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Publication numberUS7105839 B2
Publication typeGrant
Application numberUS 10/807,772
Publication dateSep 12, 2006
Filing dateMar 24, 2004
Priority dateOct 15, 2003
Fee statusPaid
Also published asUS20050082498, WO2005104172A1
Publication number10807772, 807772, US 7105839 B2, US 7105839B2, US-B2-7105839, US7105839 B2, US7105839B2
InventorsNicholas R. White
Original AssigneeWhite Nicholas R
Export CitationBiBTeX, EndNote, RefMan
External Links: USPTO, USPTO Assignment, Espacenet
Method and fine-control collimator for accurate collimation and precise parallel alignment of scanned ion beams
US 7105839 B2
Abstract
In system for implanting workpieces with an accurately parallel scanned ion beam, a fine-control collimator construct is used to reduce the deviation of the scanned ion beam from a specified axis of parallelism and thereby improve its collimation. The shape of the fine-control collimator matches the ribbon shape of the beam and correction of parallelism in two orthogonal directions is possible. Measurement of the non-parallelism is accomplished by sampling the scanned beam in two planes and comparing timing information; and such measurement is calibrated to the orientation of the workpiece in the plane where ion implantation occurs. Measurement of non-uniformity in the doping profile is accomplished using the same means; and the scan waveform is adjusted to substantially remove any non-uniformity in the doping profile.
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Claims(16)
1. In an ion implantation apparatus including a source for the generation of charged particles as an ion beam, a scanner which deflects the ion beam through a varying angle to yield a scanned ribbon beam, and a plane surface for the implantation of charged particles in the scanned ion beam into a workpiece which is moved through the scanned beam, the improvement of a fine-control collimator/steerer for accurate collimation and alignment of scanned beams, said fine-control collimator/steerer being comprised of:
first and second multideflector sequence arrangements symmetrically encompassing the width of the scanned ribbon beam, wherein each said multideflector sequence arrangement comprises
(1) a linear support bar comprising ferromagnetic material and having a fixed length and girth, and
(2) at least two coil deflectors wound independently and positioned adjacently at pre-chosen sites on said support bar, each of said coil deflectors being formed of electrically conductive wire and being wound to lie orthogonally to said support bar, and
(3) at least a pair of steering coils wound independently and positioned individually at each end of said support bar;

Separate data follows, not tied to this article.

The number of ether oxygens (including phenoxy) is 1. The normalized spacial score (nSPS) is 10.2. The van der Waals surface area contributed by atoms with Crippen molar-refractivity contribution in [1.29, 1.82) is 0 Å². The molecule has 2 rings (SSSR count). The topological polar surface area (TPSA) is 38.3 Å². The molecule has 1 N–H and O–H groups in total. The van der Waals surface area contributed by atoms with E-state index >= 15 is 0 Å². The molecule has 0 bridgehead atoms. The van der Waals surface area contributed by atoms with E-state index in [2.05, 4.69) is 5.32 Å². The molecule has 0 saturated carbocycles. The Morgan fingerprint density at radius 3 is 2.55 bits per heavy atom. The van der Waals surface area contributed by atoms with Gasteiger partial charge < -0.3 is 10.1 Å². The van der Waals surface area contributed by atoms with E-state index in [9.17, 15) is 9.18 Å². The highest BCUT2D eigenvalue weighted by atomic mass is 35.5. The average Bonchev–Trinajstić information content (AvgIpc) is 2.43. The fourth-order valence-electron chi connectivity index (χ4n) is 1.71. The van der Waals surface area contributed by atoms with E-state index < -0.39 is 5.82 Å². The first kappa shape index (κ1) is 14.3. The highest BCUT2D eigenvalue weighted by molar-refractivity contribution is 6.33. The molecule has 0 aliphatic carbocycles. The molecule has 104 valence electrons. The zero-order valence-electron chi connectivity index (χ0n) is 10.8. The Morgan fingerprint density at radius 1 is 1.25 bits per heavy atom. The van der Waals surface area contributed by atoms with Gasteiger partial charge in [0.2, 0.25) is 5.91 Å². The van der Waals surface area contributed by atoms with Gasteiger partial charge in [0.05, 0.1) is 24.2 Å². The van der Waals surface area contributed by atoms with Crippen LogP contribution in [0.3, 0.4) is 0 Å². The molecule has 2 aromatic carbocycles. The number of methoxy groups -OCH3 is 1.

first on-demand controls for passing electrical energy of variable current independently and concurrently through each adjacently positioned coil deflector on each of said support bar of said first and second multideflector sequence arrangements, whereby
a. each adjacently positioned coil deflector becomes energized,
b. each energized coil deflector independently generates an adjustable local magnetic potential gradient of limited breadth and a magnetic field extending orthogonally between said linear support bars,
c. a plurality of said magnetic potential gradients of limited breadth concurrently and collectively form a contiguous magnetic field orthogonally extending between said first and second multideflector sequence arrangements, and
d. each adjustable local magnetic potential gradient within said contiguous magnetic field can be individually and concurrently altered at will to yield a pre-selected magnetic field gradient profile which extends over the linear length of said support bars;
second on-demand controls for passing electrical energy of variable current independently and concurrently through each said steering coil positioned at the ends of each said support bar whereby said steering coils become energized and generate an orthogonally extending magnetic field of limited breadth and an adjustable local magnetic potential gradient at each end of said linear support bar;
a spatial channel bounded by said mulfideflector sequence arrangements for applying a contiguous magnetic field and a pre-selected magnetic field gradient profile to a scanned ion beam traveling therethrough, wherein the parallelism for a scanned ion beam becomes finely controlled and more accurate.
2. The fine-control collimator/steerer as recited by claim 1 wherein the ion implantation apparatus includes a coarse collimator.
3. The fine-control collimator/steerer as recited by claim 1 wherein said independently wound and adjacently positioned coil deflectors on said support bar are between four and thirty in number.